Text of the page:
Latest Projects

Research project (§ 26 & § 27)
Duration : 2023-12-01 - 2026-02-28

s part of a holistic strategy, the potential of climate-smart grain crops - specifically sorghum - is to be identified and subsequently exploited facing the challenge of a sustainable feeding of the growing world population. This is only possible with high-yield and weather-tolerant agricultural raw materials. The focus must be on crops that emit low levels of greenhouse gas while being resilient to heat and drought. Until now, sorghum has not been used as an ingredient in staple foods in Central European countries. However, sorghum shows a high field yield and is drought tolerant. Therefore, bundled research activities and cooperation with corporate partners are needed to establish the use of sorghum as a major ingredient in Western diet and to develop sensory accepted and high nutritional food products. Sorghum is already used as a staple food in African and Indian regions. However, the functionality and sensory attributes of wholegrain sorghum products do not meet the cultural European quality expectations. There is still limited understanding of the functional behaviour of different sorghum milling fractions in bakery and pasta products. It is crucial to investigate the impact of different milling fractions on technological functionality as well as on nutritional and sensory properties. Then we can adapt and control the milling process for producing high quality sorghum fractions. Furthermore, the grain and the milling fractions are functionalized by several approaches such as germination, enzymatic and hydrothermal approaches to optimize and increase the functionality in terms of digestibility and gas holding properties. Thus, sorghum-based gluten-free breads and new 3D printed texturates as well as sorghum-wheat-based breads, fine bakery products and pasta of higher nutritional value and sensory acceptability can be produced from climate-smart grains in Europe. The CLIC consortium consists of experts in the field of food technology, cereal process engineering with many years of expertise in the field of alternative cereal crops, i.e. University of Hohenheim, BOKU and HTLLMT Wels. Due to the similar effects of climate change on cereal cultivation, Germany and Austria are equally in search of solutions. Through a transnational project, the necessary knowledge can be multiplied, and the corresponding work packages are distributed according to the expertise of the research partners. The project will be coordinated by FEI (Germany) and ecoplus (Austria). The user committee consists of branches along the value chain: milling, additive suppliers, consultants, bakery and pasta production and related associations.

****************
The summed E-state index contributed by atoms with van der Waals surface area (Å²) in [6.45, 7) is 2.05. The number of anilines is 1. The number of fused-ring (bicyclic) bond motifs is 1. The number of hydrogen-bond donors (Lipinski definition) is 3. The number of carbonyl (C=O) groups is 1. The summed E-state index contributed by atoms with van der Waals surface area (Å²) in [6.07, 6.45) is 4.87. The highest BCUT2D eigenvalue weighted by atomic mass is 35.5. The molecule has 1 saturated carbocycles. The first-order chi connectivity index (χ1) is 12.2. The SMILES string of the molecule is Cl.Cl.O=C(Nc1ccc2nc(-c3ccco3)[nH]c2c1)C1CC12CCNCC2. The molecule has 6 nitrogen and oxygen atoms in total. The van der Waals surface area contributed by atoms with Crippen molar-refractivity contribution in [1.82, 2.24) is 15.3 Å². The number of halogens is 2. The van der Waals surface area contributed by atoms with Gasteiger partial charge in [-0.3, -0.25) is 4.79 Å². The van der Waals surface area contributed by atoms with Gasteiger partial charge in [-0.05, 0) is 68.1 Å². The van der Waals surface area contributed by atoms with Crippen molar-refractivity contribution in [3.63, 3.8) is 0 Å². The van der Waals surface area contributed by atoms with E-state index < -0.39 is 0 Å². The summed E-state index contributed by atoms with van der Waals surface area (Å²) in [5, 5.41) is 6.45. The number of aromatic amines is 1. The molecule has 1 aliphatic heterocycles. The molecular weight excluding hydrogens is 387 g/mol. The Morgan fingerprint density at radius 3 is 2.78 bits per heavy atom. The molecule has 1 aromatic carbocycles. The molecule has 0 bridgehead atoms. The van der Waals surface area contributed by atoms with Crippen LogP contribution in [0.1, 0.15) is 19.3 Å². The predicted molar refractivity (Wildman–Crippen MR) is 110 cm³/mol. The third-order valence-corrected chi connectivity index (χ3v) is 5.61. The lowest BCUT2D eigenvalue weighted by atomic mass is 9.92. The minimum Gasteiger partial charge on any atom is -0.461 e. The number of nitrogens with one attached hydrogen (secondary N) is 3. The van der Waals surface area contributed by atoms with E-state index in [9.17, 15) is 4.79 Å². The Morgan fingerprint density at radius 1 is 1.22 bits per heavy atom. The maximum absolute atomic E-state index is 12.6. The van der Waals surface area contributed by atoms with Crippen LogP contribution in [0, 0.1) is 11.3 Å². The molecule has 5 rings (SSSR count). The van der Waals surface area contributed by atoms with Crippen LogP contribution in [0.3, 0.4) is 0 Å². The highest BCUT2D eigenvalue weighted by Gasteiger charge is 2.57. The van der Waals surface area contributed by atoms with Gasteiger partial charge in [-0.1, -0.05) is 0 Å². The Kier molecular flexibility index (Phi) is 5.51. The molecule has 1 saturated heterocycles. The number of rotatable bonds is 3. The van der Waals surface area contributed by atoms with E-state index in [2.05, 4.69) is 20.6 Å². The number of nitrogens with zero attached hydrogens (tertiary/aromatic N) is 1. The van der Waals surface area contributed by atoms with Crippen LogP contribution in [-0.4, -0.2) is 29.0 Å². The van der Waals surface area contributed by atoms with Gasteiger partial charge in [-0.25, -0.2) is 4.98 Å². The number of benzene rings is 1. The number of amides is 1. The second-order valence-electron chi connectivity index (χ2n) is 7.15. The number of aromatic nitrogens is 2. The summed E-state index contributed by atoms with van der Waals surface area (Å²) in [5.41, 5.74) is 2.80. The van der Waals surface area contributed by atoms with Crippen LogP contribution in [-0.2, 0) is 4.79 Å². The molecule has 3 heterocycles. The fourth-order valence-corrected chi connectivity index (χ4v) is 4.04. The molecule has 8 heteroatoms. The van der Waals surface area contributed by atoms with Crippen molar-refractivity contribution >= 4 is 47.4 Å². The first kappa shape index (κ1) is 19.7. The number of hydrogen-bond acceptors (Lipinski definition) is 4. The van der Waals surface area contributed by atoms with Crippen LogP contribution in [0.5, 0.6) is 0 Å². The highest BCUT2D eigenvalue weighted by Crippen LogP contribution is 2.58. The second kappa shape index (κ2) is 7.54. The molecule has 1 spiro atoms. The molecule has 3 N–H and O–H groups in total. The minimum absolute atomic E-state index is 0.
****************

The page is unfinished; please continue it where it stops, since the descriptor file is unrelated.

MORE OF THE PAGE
Research project (§ 26 & § 27)
Duration : 2024-01-01 - 2026-12-31

Galacto-oligosaccharides (GOS), which are the products of transgalactosylation reactions catalyzed by β-galactosidases when using lactose as the substrate, are of special interest to human nutrition because of the presence of structurally related oligosaccharides together with different complex structures in human breast milk. Recently, a number of studies have focused on the use of the genus Lactobacillus for the production and characterisation of β-galactosidases. It is anticipated that GOS produced by these β-galactosidases will have better selectivity for the growth and metabolic activity of this bacterial genus in the gut, and thus will lead to improved prebiotic effects. Despite numerous studies on the gene clusters involved in lactose utilization by these bacteria and their biochemical properties pertaining to their ability to produce GOS in biocatalytic processes, the functional roles of the key residues in the active sites of the β-galactosidases from this important bacterial group have not been studied. This research project aims to identify potential residues involved in transgalactosylation activity of lactobacillal β-galactosidases. Structure-function relationships of lactobacillal β-galactosidases regarding GOS product linkage specificity will allow rational design of mutations of β-galactosidases to produce specific mixtures of GOS structures. Hence, different GOS product specificities and yields are expected.
Research project (§ 26 & § 27)
Duration : 2022-10-01 - 2024-07-31

The food value chain is the backbone of society but far from aligned with the Paris climate target or the European Green Deal as about one third of greenhouse gas emissions (GHG) are emanating from this area. About half of these emissions are due to meat production which appropriates about 80% of agricultural land for feed production, contributing to biodiversity loss and natural habitat destruction. The level of meat intake in Western societies decreases life expectancy and puts a heavy burden on health systems. Based on this assessment, the unsustainable footprint of meat production may be disrupted by policy makers that adapt agricultural and/or climate policies, consumers that shy away from meat products for climate, health or animal wellbeing reasons, new technologies that substitute meat products by offering the same sensual experience at lower cost and superior quality. This project explores the likely disruptive impact of regulators, incumbents, consumers, or startups (RISC) and elaborates diffusion curves for meat alternatives based on in depth analysis of these potential disruptors. The diffusion scenarios are then used to assess the impact of the most likely scenarios of the food value chain in terms of production, value added, employment and GHG emissions.

Supervised Theses and Dissertations